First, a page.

This image depicts an enslaved woman selling sweets with a basket on her head, another under her arm, and a tray in her hand. Hazard explained how "dulce sellers are neat-looking mulatto women, rather better attired than most of the colored women one meets in the street. They carry a basket on the arm, or perhaps upon the head, while in their hands they have a waiter, with all sorts of sweetmeats - mostly, however, the preserved fruits of the country, and which are very delicious. . . [the dulce sellers] usually are sent out by private families, the female members of which make these dulces for their living, the saleswomen often being the only property they own, and having no other way (or, perhaps, too proud, if they have) of gaining a livelihood" (p. 167). Samuel Hazard (1834-1876) was an American publisher and bookseller from Pennsylvania, who collected engravings and prints. After joining the union army, he rose through the ranks as brevet major until he resigned on surgeon's certificate of disability in 1865. After, he traveled to Cuba and Santo Domingo as a correspondent of the Philadelphia Press during protracted conflict related to the decolonization of the Spanish Caribbean.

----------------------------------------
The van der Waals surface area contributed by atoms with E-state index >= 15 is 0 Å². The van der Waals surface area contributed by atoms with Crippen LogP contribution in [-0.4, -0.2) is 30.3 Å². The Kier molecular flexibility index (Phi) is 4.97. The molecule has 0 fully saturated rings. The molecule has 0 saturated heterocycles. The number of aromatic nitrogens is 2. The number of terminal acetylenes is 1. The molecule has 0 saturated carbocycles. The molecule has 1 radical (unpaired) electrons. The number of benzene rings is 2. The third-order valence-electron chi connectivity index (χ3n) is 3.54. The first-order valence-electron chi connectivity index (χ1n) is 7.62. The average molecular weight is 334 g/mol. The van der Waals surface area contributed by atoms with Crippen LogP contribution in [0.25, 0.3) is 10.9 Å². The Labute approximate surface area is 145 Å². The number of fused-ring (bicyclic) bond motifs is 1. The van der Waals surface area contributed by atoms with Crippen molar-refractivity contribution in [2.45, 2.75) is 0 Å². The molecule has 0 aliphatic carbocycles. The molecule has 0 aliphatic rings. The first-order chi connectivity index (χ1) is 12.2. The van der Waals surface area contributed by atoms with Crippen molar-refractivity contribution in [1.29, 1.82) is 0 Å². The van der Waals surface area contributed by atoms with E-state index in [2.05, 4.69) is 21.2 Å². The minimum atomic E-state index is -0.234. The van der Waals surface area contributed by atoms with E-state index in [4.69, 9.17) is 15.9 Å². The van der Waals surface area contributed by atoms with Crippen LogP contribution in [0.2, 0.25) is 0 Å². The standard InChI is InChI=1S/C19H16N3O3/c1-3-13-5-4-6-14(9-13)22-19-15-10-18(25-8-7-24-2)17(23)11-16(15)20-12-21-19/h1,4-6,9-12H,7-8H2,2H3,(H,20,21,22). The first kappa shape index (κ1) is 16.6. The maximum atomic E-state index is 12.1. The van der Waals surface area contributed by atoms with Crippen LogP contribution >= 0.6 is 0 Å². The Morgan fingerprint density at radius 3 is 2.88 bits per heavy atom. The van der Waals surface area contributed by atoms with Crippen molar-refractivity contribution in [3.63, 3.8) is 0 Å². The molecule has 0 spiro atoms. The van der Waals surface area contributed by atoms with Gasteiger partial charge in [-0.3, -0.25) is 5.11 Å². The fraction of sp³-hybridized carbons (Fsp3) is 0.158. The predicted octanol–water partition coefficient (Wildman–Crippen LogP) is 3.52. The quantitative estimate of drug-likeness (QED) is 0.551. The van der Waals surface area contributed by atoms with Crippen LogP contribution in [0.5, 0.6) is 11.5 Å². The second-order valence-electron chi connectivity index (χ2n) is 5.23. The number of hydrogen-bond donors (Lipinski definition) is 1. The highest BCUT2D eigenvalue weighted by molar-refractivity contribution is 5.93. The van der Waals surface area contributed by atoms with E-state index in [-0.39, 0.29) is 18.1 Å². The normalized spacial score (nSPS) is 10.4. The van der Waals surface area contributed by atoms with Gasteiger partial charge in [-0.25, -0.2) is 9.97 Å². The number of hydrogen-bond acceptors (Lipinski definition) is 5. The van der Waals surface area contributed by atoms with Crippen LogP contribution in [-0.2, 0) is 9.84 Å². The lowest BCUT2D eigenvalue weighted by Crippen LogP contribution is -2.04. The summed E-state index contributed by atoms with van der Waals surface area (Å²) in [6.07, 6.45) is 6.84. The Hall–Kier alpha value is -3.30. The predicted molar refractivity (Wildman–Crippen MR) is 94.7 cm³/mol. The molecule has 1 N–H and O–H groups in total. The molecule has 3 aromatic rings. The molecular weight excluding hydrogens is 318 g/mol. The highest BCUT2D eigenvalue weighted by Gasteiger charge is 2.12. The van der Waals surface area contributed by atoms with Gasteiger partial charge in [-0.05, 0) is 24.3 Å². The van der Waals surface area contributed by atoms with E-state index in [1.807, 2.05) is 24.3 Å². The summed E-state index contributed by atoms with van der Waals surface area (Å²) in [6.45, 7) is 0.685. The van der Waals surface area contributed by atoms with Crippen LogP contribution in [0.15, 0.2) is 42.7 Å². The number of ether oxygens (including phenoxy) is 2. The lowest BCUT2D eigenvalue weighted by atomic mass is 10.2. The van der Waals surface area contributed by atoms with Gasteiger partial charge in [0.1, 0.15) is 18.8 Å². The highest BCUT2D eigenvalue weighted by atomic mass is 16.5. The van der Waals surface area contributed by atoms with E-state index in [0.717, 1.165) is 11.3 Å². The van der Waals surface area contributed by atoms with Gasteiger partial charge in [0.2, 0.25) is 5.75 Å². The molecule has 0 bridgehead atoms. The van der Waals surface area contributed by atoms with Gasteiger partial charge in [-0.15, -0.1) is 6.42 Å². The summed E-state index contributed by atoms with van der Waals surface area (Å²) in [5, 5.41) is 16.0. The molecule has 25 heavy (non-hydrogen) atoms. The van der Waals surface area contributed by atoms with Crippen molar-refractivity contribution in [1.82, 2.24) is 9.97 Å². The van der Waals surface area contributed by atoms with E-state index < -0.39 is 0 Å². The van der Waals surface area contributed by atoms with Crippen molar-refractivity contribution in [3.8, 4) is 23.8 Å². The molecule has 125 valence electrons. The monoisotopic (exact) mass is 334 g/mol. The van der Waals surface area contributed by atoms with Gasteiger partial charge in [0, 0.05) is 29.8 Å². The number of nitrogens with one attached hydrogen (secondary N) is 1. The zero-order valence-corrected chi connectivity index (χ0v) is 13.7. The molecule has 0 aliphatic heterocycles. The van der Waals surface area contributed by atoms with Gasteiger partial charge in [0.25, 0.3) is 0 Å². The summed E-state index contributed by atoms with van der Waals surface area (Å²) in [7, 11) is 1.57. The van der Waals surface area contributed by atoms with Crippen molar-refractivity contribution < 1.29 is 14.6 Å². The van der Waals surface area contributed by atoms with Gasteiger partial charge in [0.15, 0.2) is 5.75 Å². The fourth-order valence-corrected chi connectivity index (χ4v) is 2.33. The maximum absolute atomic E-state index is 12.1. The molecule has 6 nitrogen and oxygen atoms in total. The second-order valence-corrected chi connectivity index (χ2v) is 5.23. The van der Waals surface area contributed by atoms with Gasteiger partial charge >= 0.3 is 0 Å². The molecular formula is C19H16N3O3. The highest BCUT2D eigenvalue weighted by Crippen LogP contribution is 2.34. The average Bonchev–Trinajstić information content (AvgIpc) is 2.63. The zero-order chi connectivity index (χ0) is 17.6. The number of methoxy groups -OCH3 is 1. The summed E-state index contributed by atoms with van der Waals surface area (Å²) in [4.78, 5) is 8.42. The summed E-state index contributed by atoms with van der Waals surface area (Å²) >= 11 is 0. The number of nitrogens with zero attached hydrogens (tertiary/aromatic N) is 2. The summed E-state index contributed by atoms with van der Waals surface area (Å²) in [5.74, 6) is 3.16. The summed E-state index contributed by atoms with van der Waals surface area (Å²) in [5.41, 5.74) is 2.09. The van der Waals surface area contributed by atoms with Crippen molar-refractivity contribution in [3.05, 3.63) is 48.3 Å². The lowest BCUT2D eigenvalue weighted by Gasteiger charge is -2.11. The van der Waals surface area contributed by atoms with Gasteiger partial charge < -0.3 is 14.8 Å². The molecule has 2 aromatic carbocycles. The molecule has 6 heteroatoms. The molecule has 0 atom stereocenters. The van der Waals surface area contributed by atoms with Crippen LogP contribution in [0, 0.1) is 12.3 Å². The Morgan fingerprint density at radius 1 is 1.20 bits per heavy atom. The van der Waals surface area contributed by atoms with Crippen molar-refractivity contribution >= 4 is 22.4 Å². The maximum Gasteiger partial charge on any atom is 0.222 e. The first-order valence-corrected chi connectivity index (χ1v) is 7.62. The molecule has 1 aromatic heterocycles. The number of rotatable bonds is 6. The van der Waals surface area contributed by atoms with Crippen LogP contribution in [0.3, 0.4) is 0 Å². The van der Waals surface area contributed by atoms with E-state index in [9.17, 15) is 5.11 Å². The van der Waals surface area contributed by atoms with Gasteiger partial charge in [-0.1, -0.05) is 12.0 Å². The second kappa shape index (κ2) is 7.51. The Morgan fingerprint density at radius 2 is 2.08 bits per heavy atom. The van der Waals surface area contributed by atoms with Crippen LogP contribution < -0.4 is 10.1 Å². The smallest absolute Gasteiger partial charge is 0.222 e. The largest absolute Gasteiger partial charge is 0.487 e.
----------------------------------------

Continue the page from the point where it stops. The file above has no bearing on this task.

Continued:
Samuel Hazard, Cuba with pen and pencil (Hartford, Conn., 1871), p.167.
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"Dulce-Seller", Slavery Images: A Visual Record of the African Slave Trade and Slave Life in the Early African Diaspora, accessed January 26, 2021, http://slaveryimages.org/s/slaveryimages/item/692